Do Mary’s witness accounts corroborated by various diverse sources outside the Bible provide enough evidence that Jesus’ life fulfilled the prophecies about the Messiah?

 

Updated March 9, 2022.

Creative Commons License

This work is licensed under a Creative Commons Attribution-NonCommercial-NoDerivatives 4.0 International License.

REFERENCES:

[1] Northcote, James Spencer. “The Life of Mary in the Gospels.” 1856-60. <https://www.salvemariaregina.info/SalveMariaRegina/SMR-182/LifeMary14.htm> “Who was With Jesus When He Ascended?” Pathos.com. 2017. <https://www.patheos.com/blogs/christiancrier/2015/12/15/who-was-with-jesus-when-he-ascended>
[2] Luke 2:51. NASB. NASB, NIV. Luke 2:19.
[3] Luke 1:2.
[4] “Nazareth.”  New World Encyclopedia. 2018. <https://www.newworldencyclopedia.org/entry/nazareth>  “Nazareth.” Jewish Virtual Library. 2019. <https://www.jewishvirtuallibrary.org/nazareth> Kiddushin 3b.  Sefaria. <https://www.sefaria.org/Kiddushin.3b?lang=bi>  “Marriage.” Judaism 101. <http://www.jewfaq.org/marriage.htm>  “Majority.” Jewish Encyclopedia. 2011. <http://jewishencyclopedia.com/articles/10310-majority>
[5] Luke 1:26-35.
[6] Luke 1:39, 56.
[7] Luke 1:39-45.
[8] Matthew 1:18-19, 36-37, 58; Luke 1:36.
[9] Luke 1:8-25, 57-66.
[10] Matthew 1:56.
[11] Mathew 1:18. Net.bible.org. 2019. Greek text word “heurisko.” <http://classic.net.bible.org/strong.php?id=2147> Strong’s Concordance with Hebrew and Greek Lexicon. Eliyah.com. n.d. <http://www.eliyah.com/cgi-bin/strongs.cgi?file=greeklexicon&isindex=2147>
[12] Luke 2:1-6.
[13] Luke 2:8-20.
[14] Matthew 2:1-12.
[15] Matthew 2:13-17.
[16] Matthew 13:55; Mark 3:31-34, 6:3; John 2:12; Acts 1:14.
[17] Luke 2:41-51.
[18] NASB.
[19] John 2:1-11. CR John 4:46.
[20] Mathew 4:13; Mark 3:20-32; Luke 4:16-30.
[21] John 19:25. CR Luke 23:49.
[22] Acts 1:12-14. CR John 2:12;
[23] Josephus, Flavius. Antiquities of the Jews. Trans. and commentary. William Whitson.  The Complete Works of Josephus. 1850. Book XX, Chapter IX.4.  <http://books.google.com/books?id=e0dAAAAAMAAJ&printsec=frontcover&source=gbs_ge_summary_r&cad=0#v=onepage&q&f=false

Angels at the Tomb – a Gospel Conflict?

Angelic encounter descriptions in the Gospels at the empty tomb of Jesus of Nazareth seem to vary, thus posing a potential conflict. Were there one or two angels at the empty tomb?

Setting the scene, by Jewish day-reckoning the Saturday Sabbath began at sunset on Friday evening. Earlier that afternoon, Jesus of Nazareth had been executed by crucifixion requiring a hasty burial that afternoon before Jewish Sabbath Law restricted various activities.

Sabbath formally ended Saturday at sunset. With the Sabbath restrictions no longer a factor, this is where the chronicles of the Resurrection of Jesus begins. The three synoptic GospelsMatthew, Mark and Luke – join the storyline at different points.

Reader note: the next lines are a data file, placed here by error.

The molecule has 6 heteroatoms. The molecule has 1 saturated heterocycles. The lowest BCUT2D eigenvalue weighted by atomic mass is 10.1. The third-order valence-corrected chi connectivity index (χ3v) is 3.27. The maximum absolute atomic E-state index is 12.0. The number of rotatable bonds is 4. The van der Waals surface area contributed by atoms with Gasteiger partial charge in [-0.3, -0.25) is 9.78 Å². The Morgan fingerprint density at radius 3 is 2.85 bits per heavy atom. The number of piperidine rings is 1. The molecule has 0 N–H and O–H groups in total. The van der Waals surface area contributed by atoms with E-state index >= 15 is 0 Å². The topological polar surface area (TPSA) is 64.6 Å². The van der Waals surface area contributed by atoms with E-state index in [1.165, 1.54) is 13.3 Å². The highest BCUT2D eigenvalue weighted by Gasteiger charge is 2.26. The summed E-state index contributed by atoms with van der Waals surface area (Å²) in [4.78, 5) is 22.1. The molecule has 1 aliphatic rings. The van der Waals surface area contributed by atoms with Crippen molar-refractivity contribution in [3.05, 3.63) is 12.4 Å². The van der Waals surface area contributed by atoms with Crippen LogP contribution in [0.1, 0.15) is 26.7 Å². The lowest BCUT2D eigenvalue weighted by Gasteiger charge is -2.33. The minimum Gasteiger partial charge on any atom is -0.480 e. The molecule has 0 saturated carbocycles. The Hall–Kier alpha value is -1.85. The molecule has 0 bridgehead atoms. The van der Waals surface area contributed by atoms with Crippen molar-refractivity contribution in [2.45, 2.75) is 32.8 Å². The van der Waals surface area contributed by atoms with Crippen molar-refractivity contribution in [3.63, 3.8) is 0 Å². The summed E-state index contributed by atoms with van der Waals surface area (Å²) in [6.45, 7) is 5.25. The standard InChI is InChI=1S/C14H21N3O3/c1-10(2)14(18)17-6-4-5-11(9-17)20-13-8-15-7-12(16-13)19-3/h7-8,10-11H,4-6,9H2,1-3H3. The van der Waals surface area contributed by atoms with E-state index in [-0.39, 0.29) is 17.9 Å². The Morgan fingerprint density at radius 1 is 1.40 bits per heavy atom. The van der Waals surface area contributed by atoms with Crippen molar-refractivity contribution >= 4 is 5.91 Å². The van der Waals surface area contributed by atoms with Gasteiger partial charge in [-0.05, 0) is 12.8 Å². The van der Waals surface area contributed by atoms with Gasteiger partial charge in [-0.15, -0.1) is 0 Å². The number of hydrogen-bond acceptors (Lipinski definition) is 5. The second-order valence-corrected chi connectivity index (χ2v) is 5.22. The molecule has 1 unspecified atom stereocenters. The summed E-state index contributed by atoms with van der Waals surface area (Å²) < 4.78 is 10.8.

Mark’s account establishes the earliest timeline identifying Mary Magdalene, Mary the mother of James, and Salome purchasing burial spices as soon as the Sabbath ended Saturday evening.[1] The women worried about how they would move the stone from the entrance clearly indicating they were not aware the tomb was sealed and guarded.

Matthew’s account sets the scene at the tomb as sunrise approached Sunday morning. The joint-contingent, armed koustodia established by the command of Pilate at the behest of the Jewish council, were on-duty guarding the tomb to prevent the theft of the body. Arriving at the tomb were the two Marys, Salome, Joanna and other unnamed women.[2]

Suddenly a great earthquake struck when the women witnessed an angel rolling away the stone from the entrance to the tomb. Matthew described the angel:

MT 28:2-3 “And behold, there was a great earthquake; for an angel of the Lord descended from heaven, and came and rolled back the stone from the door, and sat on it. His countenance was like lightning, and his clothing as white as snow.” (NKJV)

At this point Mark and Luke join the storyline at the tomb with each describing, differently though consistently, the physical attire of the angels:

MK 16:5 And entering the tomb, they saw a young man clothed in a long white robe sitting on the right side…” (NKJV)

LK 24:4 “… behold, two men stood by them in shining garments.” (NKJV)

Luke unambiguously says there were two angels, while both Matthew and Mark only refer to one angel. Is there a conflict? Factoring in the details of each account into the entire scenario is revealing. Keep in mind, Luke’s investigative report was written after Matthew and Mark were written.[3]

Matthew says that after an angel rolled away the large stone, he did a curious and unusual thing – he sat on it. Not standing or hovering in the air like the stereotypical image of an angel; instead, in dazzling array there he sat, perhaps with his legs draped over the side. Unnecessary and unexpected information, yet personifying and specific detail, adding authentic realism.

Mark describes the angel inside the tomb specifically on the right side also sitting, not standing. Such descriptive details are typically absent from a deceptive statement. Logically, this angel cannot be the same one sitting outside on the rolled-away stone.

Body language of the angles indicates they were waiting, relaxed and inviting in demeanor. As one angel sat on the tomb’s entrance stone, he spoke to the women inviting them to go inside the tomb: